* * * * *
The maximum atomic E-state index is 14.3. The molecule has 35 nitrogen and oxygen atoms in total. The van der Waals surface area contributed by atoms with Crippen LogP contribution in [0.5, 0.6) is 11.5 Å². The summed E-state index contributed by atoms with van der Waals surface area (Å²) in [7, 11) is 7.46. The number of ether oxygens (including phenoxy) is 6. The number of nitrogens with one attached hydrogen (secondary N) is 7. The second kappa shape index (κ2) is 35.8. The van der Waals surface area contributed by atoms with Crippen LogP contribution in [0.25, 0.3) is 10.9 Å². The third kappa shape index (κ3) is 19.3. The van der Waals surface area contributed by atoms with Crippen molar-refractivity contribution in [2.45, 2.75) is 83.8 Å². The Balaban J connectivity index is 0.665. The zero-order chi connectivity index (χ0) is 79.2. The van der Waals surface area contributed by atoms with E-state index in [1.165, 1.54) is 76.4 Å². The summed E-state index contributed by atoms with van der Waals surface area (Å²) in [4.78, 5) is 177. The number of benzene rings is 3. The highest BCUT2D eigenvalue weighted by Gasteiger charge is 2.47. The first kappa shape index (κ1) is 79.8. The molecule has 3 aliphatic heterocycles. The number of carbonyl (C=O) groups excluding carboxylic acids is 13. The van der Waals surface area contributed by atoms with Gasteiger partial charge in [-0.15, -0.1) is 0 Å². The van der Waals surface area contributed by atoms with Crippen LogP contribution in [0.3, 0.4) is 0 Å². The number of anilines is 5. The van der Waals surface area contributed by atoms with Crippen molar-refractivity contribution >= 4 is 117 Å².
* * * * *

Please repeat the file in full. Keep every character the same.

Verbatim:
The maximum atomic E-state index is 14.3. The molecule has 35 nitrogen and oxygen atoms in total. The van der Waals surface area contributed by atoms with Crippen LogP contribution in [0.5, 0.6) is 11.5 Å². The summed E-state index contributed by atoms with van der Waals surface area (Å²) in [7, 11) is 7.46. The number of ether oxygens (including phenoxy) is 6. The number of nitrogens with one attached hydrogen (secondary N) is 7. The second kappa shape index (κ2) is 35.8. The van der Waals surface area contributed by atoms with Crippen LogP contribution in [0.25, 0.3) is 10.9 Å². The third kappa shape index (κ3) is 19.3. The van der Waals surface area contributed by atoms with Crippen molar-refractivity contribution in [2.45, 2.75) is 83.8 Å². The Balaban J connectivity index is 0.665. The zero-order chi connectivity index (χ0) is 79.2. The van der Waals surface area contributed by atoms with E-state index in [1.165, 1.54) is 76.4 Å². The summed E-state index contributed by atoms with van der Waals surface area (Å²) in [4.78, 5) is 177. The number of benzene rings is 3. The highest BCUT2D eigenvalue weighted by Gasteiger charge is 2.47. The first kappa shape index (κ1) is 79.8. The molecule has 3 aliphatic heterocycles. The number of carbonyl (C=O) groups excluding carboxylic acids is 13. The van der Waals surface area contributed by atoms with Gasteiger partial charge in [-0.15, -0.1) is 0 Å². The van der Waals surface area contributed by atoms with Crippen LogP contribution in [0.3, 0.4) is 0 Å². The number of anilines is 5. The van der Waals surface area contributed by atoms with Crippen molar-refractivity contribution >= 4 is 117 Å².